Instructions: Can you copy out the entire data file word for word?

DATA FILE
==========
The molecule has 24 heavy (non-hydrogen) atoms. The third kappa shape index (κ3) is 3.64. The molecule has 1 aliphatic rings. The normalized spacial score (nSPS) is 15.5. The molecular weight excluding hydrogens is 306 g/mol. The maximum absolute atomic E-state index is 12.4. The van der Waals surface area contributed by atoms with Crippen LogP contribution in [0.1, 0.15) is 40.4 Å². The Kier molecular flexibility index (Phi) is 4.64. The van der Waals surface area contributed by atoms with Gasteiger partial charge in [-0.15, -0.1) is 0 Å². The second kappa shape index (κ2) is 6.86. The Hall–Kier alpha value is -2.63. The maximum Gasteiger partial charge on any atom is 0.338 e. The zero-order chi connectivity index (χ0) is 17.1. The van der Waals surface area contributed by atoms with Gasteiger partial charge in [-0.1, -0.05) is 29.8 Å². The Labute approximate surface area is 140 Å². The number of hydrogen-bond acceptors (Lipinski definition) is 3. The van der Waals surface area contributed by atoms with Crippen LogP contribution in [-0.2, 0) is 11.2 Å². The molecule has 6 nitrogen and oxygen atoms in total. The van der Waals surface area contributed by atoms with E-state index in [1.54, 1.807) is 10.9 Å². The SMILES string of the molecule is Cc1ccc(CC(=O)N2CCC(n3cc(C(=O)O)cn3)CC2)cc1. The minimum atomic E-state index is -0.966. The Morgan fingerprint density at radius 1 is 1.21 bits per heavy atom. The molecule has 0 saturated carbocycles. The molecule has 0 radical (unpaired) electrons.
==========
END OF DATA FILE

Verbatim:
The molecule has 24 heavy (non-hydrogen) atoms. The third kappa shape index (κ3) is 3.64. The molecule has 1 aliphatic rings. The normalized spacial score (nSPS) is 15.5. The molecular weight excluding hydrogens is 306 g/mol. The maximum absolute atomic E-state index is 12.4. The van der Waals surface area contributed by atoms with Crippen LogP contribution in [0.1, 0.15) is 40.4 Å². The Kier molecular flexibility index (Phi) is 4.64. The van der Waals surface area contributed by atoms with Gasteiger partial charge in [-0.15, -0.1) is 0 Å². The second kappa shape index (κ2) is 6.86. The Hall–Kier alpha value is -2.63. The maximum Gasteiger partial charge on any atom is 0.338 e. The zero-order chi connectivity index (χ0) is 17.1. The van der Waals surface area contributed by atoms with Gasteiger partial charge in [-0.1, -0.05) is 29.8 Å². The Labute approximate surface area is 140 Å². The number of hydrogen-bond acceptors (Lipinski definition) is 3. The van der Waals surface area contributed by atoms with Crippen LogP contribution in [-0.2, 0) is 11.2 Å². The molecule has 6 nitrogen and oxygen atoms in total. The van der Waals surface area contributed by atoms with E-state index in [1.54, 1.807) is 10.9 Å². The SMILES string of the molecule is Cc1ccc(CC(=O)N2CCC(n3cc(C(=O)O)cn3)CC2)cc1. The minimum atomic E-state index is -0.966. The Morgan fingerprint density at radius 1 is 1.21 bits per heavy atom. The molecule has 0 saturated carbocycles. The molecule has 0 radical (unpaired) electrons.